When a news story about a politician’s military service appears two weeks before an election, it’s usually not good news for the campaign. Particularly when the byline reads Walter V. Robinson, Pulitzer Prize winning investigative reporter for the Boston Globe. Robinson has taken down many false pretenders. I can only imagine the stomach-knot felt by Moulton’s advisors when they were told, “Walter Robinson called and he has questions about Seth’s military record”.
But this story has a different ending, as Robinson writes:
The American political graveyard has more than a few monuments to politicians and public officials who embellished details of their military service, in some cases laying claim to medals for heroism or other military honors they never received.
And then, uniquely, there is Seth W. Moulton, the Democratic nominee for Congress in the Sixth Congressional District, a former Marine who saw fierce combat for months and months in Iraq. But Moulton chose not to publicly disclose that he was twice decorated for heroism until pressed by the Globe.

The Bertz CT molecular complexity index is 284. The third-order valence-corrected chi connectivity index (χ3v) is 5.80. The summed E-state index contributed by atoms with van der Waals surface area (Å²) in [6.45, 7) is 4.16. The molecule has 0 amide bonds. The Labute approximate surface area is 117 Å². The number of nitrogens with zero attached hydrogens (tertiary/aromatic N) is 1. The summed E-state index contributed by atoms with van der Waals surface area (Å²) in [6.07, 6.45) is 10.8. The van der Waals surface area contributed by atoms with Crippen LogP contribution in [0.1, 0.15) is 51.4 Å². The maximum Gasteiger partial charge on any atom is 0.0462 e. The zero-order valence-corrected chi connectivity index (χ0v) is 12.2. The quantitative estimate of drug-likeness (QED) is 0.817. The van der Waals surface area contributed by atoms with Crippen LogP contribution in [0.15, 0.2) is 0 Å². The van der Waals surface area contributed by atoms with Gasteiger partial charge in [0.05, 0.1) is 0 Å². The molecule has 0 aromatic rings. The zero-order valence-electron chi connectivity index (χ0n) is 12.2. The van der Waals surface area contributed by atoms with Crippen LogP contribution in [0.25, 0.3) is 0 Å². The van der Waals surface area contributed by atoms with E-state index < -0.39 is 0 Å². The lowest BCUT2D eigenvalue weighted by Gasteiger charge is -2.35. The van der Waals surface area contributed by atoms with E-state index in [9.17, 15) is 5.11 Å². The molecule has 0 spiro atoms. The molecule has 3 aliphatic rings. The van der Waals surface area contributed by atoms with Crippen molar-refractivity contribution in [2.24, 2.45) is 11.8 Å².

Turns out Moulton received the Bronze Star and a Navy and Marine Corp Commendation for Valor…and he told no one, not even his parents.
As Moulton points out, it is not uncommon for combat veterans to keep their experiences to themselves:
In an interview, Moulton said he considers it unseemly to discuss his own awards for valor. “There is a healthy disrespect among veterans who served on the front lines for people who walk around telling war stories,’’ he said. What’s more, Moulton said he is uncomfortable calling attention to his own awards out of respect to “many others who did heroic things and received no awards at all.’’
The world, and Boston, has lost a spiritual giant. Thomas Shaw, Bishop of the Episcopal Diocese of Massachusetts for 20 years until his retirement earlier this year, died of brain cancer yesterday.
In my view, he epitomized the sometimes conflicting roles of spiritual leader, institutional authority, and gentle friend. He was a courageous and relentless fighter and advocator for those at the fringes of society — the very poor, the oppressed, the sick, and the outcast. From the Globe’s obituary: